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Facebook app on a portable Android device (Photo by Jaap Arriens/NurPhoto via Getty Images)

Over the last few years, Facebook has been collecting call history and SMS data from Android devices. A number of users recently discovered the data that was collected after backing up their Facebook history. Those users were most likely concerned about what Facebook has been collecting following the Cambridge Analytica controversy.

Twitter user Mat Johnson said that the Facebook data file contained every single mobile phone call and text message he made for about a year. And Twitter user Letlhogonolo Moseki said all the contacts that were on her phone, the phone calls, messages and duration of the calls were in the data file. Twitter user Tony Turner also confirmed the same experience:

If you are also curious, then you can download your Facebook data from Settings > General > “Download a copy of your Facebook data” (desktop version of Facebook). After you unzip the file, you can find out the contact, call and SMS data that Facebook has stored from your mobile device under the contact_info.htm file within the HTML folder.

Facebook has been known for requesting access to contacts, SMS data and call history through the Android version of its app in order to improve the friend recommendation algorithm, according to Ars Technica. And Facebook collected the data via the Messenger application, which requested Android users to set it up as the default SMS service.

Facebook’s contact sharing opt-in screen

Plus Facebook has been encouraging users to continuously upload information about contacts such as phone numbers, nicknames, call history and text history. “This lets friends find each other on Facebook and helps us create a better experience for everyone,” said Facebook in a pop-up message.

Whether they realized it or not, those users granted Facebook permission to log calling and messaging data. This may have happened because if you granted permission to Facebook to read contacts during the installation of the main app on Android before version 4.1 (Jelly Bean), it also gave permission for the app to access calls and message logs. Apple iPhone users did not have the same issue as iOS apps have been prohibited from accessing call and text data.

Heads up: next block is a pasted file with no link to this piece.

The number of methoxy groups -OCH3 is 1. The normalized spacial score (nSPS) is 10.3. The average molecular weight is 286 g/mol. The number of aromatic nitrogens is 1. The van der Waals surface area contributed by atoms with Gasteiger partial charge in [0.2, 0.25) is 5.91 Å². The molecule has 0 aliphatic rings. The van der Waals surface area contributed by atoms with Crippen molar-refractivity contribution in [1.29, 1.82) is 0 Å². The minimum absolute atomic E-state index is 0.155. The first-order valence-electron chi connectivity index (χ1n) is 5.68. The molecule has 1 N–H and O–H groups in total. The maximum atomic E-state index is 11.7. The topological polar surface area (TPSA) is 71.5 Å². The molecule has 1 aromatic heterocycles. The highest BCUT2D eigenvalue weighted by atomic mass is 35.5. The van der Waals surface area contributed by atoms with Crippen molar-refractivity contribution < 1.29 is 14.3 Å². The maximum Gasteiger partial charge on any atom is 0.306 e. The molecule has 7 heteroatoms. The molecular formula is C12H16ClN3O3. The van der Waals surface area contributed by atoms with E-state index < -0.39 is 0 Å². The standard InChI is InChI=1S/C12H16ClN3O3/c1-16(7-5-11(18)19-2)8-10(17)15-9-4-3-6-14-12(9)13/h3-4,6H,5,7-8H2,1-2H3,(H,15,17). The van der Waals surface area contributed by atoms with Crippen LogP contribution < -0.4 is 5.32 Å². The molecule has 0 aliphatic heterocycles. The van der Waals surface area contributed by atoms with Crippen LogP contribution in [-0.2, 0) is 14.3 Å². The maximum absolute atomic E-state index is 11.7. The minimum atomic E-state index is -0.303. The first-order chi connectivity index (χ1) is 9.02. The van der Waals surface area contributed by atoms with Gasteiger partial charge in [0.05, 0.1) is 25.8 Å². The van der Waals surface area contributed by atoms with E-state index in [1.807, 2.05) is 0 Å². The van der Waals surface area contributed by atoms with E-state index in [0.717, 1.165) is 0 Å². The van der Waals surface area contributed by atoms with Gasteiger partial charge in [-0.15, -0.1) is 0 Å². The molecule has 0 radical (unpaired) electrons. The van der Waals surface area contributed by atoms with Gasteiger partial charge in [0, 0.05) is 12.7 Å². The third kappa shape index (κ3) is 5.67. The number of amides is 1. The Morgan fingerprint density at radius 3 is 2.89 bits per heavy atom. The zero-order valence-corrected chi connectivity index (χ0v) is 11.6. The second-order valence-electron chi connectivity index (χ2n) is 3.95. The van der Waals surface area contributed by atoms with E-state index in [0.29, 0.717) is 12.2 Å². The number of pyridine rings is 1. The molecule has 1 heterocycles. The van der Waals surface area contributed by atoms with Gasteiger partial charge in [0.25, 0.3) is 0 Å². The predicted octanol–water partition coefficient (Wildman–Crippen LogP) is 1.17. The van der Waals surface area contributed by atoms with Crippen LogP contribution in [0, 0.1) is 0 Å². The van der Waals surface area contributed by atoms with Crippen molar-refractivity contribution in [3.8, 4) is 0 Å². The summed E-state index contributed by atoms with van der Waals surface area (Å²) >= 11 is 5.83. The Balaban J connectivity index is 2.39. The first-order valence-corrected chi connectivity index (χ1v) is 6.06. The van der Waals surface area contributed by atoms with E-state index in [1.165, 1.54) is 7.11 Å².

Google changed the permission structure in API level 16 of the Android 4.1 APIs. But Android app developers were still able to maneuver around that structure if the code was written to earlier versions of the API — which meant that the Facebook API could still get access to call and SMS data by referring to an earlier Android SDK version. Google ended up deprecating version 4.0 of the Android API in October 2017, which is around the time that users noticed their call and text history ended.

Today Facebook responded to the report in a blog post. “We never sell this data, and this feature does not collect the content of your text messages or calls,” said Facebook in its statement. “When this feature is enabled, uploading your contacts also allows us to use information like when a call or text was made or received. This feature does not collect the content of your calls or text messages. Your information is securely stored and we do not sell this information to third parties. You are always in control of the information you share with Facebook.”

If you want to prevent Facebook from syncing your contacts, it can be done in the settings by tapping on your profile picture from Home in the top right corner > People > Synced Contacts. For Facebook Lite users, tap on the three-line icon > App Settings > Continuous Contacts Upload. And then tap on Sync Your Call and Text History to turn the setting on or off.

You can also view or remove your uploaded contacts on the “Manage Imported Contacts for Messenger” page. And you can remove your uploaded contacts from Messenger by selecting “Delete All.” To stop your contacts from being uploaded again, you will have to turn off continuous syncing on any devices where you are using the Messenger app.